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Hollinghurst 1James Hollinghurst was born in Preston in 1894 and was one of eleven children born to Henry and Jane Hollinghurst (nee Taylor). Henry and Jane married in Preston in 1890, the couple`s first seven children were all born in Preston although not all of them survived;

  • William (1890)
  • James Francis (1892-1893)
  • James* (1894)
  • Ann (1897-1897)
  • Twins Henry and John (1898-1898)
  • Jane (1899)

Not long after Jane was born the family left Preston and moved to 10 Catherine Street East in Horwich near Bolton where James` father Henry was employed as an “excavator”. Henry and Jane`s remaining four children were all born in Horwich; Mary Alice (1902), Henry (1904-1904), Elizabeth (1906) and Ann (1909).

In 1911 the family were still in Catherine Street in Horwich and by this time James had found work in the machine fitters shop in the Horwich Loco Works, his brother William was also a general labourer there. James` father Henry was working for Liverpool Corporation Waterworks as a general labourer.

James enlisted on the 17th August 1914 at Horwich where he joined the 4th Battalion of the Loyal North Lancashire Regiment and was given the service number 1646. He confirmed that he had been employed at the Lancs & Yorks Railway Company`s works prior to his enlistment and that his home address was 22 Catherine Street East in Horwich. James named his father Henry of the same address as his official next of kin. He signed his agreement to serve abroad in the event of a national emergency at Preston.

On the 22nd August 1914 the Battalion went to Swindon to start their training, spending some three months there before moving to Sevenoaks in Kent in November of that year. In March 1915 the Battalion relocated to Oxted and the following month they were moved to Bedford where they joined the 51st Highland Division.

James went to France with the main body of the 1/4th Battalion on the 4th May 1915 sailing from Folkestone on board the SS Onward. The strength of the Battalion was 31 Officers and 1003 other ranks.

Extract from the Battalion War History;

“At last we were really on our way, after all the delays and waitings we were going overseas like the rest! And it had all been done so quickly, that only now as we stood on the darkened boat and watched the lights of England receding, did we begin to realise what it meant – this stealthy journey of nearly a thousand souls across the Channel, which many of us had never seen before, and which many were never to see again”.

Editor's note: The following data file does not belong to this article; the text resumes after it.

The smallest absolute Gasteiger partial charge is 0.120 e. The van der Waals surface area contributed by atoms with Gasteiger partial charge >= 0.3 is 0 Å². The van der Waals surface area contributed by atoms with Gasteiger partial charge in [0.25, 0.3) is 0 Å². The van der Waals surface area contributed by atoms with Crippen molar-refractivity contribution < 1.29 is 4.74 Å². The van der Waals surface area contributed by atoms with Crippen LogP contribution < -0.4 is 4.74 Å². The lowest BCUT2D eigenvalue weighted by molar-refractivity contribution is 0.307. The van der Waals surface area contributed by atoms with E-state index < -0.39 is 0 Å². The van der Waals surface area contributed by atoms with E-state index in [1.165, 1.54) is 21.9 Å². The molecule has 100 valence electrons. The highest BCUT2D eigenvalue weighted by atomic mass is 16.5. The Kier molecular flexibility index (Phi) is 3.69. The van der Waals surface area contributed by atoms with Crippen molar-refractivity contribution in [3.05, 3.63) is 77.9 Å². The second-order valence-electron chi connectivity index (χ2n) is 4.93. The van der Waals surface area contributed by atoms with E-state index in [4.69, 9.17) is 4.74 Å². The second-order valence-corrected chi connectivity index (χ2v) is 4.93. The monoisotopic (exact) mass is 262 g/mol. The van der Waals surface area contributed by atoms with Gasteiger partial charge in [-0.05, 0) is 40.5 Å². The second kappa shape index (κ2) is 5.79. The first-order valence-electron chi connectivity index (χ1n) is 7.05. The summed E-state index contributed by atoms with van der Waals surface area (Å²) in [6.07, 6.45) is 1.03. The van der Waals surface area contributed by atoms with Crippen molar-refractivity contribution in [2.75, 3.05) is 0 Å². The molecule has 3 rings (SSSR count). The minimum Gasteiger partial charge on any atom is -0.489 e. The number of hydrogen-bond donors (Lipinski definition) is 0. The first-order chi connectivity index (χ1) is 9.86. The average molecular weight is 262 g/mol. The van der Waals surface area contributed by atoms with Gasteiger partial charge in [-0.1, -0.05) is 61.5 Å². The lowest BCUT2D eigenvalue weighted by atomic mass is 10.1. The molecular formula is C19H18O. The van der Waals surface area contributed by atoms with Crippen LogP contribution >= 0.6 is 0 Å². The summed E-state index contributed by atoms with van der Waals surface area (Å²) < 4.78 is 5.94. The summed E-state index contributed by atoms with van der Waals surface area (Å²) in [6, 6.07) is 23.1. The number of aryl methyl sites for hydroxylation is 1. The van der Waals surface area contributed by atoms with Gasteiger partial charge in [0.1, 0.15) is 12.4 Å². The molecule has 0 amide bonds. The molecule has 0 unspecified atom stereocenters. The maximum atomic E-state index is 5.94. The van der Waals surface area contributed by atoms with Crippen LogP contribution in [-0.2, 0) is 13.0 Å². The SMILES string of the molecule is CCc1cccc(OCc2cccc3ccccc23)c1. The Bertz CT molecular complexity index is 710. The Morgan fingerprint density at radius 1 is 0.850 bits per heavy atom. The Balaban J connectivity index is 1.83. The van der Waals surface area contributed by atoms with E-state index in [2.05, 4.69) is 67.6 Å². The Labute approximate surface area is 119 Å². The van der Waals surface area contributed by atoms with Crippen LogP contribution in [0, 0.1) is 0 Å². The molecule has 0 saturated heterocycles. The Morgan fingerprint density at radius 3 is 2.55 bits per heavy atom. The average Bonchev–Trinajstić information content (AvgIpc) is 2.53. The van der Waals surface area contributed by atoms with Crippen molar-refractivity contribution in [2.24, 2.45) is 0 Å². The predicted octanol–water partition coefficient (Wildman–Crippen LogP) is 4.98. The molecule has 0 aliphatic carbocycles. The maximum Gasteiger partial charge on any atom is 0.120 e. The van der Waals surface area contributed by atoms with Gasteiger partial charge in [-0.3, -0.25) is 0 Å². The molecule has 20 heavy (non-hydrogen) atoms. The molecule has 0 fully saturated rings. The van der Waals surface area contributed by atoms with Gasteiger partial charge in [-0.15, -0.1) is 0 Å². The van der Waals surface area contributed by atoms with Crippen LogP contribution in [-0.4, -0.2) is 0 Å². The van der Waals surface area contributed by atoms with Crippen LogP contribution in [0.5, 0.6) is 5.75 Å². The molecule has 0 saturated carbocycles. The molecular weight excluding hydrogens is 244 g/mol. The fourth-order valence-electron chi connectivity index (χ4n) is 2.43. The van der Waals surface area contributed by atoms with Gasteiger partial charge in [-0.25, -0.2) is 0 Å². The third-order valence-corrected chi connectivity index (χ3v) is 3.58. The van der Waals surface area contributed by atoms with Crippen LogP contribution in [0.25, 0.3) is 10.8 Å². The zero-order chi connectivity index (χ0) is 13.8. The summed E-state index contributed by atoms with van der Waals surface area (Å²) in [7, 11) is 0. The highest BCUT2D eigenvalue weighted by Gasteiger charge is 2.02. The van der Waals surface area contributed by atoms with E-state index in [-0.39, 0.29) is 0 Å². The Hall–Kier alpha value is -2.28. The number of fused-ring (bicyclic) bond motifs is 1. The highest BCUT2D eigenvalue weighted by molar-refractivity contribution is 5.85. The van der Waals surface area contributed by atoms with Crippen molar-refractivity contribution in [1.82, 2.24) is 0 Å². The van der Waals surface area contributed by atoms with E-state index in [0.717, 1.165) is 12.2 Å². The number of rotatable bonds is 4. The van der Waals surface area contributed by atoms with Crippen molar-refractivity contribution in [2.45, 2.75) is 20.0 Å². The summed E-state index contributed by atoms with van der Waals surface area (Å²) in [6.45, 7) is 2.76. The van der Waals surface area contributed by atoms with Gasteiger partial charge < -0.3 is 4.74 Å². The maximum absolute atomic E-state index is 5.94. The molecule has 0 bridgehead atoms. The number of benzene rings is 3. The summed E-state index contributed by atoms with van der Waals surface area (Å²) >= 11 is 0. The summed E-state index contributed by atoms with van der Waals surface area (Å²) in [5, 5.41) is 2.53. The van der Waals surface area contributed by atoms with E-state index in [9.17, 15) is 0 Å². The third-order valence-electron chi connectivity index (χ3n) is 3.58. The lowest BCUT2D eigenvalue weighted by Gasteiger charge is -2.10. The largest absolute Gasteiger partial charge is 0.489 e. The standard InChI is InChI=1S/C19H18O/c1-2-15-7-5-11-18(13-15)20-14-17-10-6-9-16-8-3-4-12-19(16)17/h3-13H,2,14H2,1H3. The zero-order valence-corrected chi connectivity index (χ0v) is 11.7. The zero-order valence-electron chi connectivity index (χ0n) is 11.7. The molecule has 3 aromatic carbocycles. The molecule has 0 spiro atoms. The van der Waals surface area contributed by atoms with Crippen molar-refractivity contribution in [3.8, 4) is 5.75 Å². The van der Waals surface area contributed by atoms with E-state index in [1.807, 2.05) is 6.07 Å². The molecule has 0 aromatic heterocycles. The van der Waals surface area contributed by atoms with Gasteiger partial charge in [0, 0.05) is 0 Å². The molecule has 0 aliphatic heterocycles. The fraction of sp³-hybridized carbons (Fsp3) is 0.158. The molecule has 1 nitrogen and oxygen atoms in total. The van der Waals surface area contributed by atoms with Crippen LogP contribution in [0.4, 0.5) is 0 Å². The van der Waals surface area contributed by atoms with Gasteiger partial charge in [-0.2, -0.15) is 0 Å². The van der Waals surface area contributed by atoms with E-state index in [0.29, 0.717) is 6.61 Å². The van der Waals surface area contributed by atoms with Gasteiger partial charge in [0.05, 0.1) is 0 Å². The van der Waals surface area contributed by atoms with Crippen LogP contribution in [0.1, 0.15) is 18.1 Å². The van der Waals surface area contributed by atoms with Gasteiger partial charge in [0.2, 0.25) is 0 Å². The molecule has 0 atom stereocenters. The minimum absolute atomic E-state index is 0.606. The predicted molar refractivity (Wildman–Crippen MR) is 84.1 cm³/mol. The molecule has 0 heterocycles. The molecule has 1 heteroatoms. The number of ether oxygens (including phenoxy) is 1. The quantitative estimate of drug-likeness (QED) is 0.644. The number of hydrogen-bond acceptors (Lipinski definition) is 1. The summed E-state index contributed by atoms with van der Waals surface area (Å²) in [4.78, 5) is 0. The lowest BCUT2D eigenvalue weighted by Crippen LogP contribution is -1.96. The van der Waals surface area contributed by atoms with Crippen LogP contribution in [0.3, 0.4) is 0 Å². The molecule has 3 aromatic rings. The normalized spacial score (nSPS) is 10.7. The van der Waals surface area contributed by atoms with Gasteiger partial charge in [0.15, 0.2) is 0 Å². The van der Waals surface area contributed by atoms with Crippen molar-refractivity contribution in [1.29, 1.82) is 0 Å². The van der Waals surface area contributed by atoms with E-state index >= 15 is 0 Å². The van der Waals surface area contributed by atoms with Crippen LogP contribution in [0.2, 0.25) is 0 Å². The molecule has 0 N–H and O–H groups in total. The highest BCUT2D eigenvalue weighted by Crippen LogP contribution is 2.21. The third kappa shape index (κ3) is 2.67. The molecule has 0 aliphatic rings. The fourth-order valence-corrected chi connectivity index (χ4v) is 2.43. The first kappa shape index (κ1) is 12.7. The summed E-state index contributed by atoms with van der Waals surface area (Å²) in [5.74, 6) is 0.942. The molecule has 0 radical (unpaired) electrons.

Just a few weeks after landing in France the Battalion received news that they would be taking part in their first major action, the Battle of Festubert on the 15th June 1915. The attack was often referred to as “the great bayonet charge” and great losses were incurred.

Sadly, James Hollinghurst was one of many who were posted missing after the attack and his parents had the following article inserted into the Preston Guardian hoping that someone may know of his whereabouts.Hollinghurst 2

James` death was finally accepted for official purposes on the 6th May 1916 almost twelve months after he was killed.

His body was never recovered from the battlefield and so his name appears on the Le Touret Memorial to the Missing. After the war Henry Hollinghurst took receipt of his son`s medals, the 1915 Star, British War and Victory Medals.

James` name is also remembered on the Horwich Loco Works Memorial. The inscription on the front of the memorial states;                             

                                “To the everlasting memory of our Glorious Dead 1914-1918 created by Horwich Loco Works Employees”

Horwich Loco Works Memorial Horwich Loco Works Memorial2

Rank: Private
Service No: 1646
Date of Death: 15/06/1915
Age: 20
Regiment/Service: The Loyal North Lancashire Regiment, 1st/4th Bn.
Memorial: LE TOURET MEMORIAL

Janet Davis

Janet Davis

Janet Davis has been researching her family history for many years and through this she discovered many relatives who served in WW1. This interest then led Janet to do many walking the battlefield tours with her husband. In April 2013 she discovered this website and volunteered to help. Janet believes that there are lots of stories still to be told, most of them very sad but at the same time they are a fascinating insight into the men, their families, what they did and where they came from.
Janet Davis

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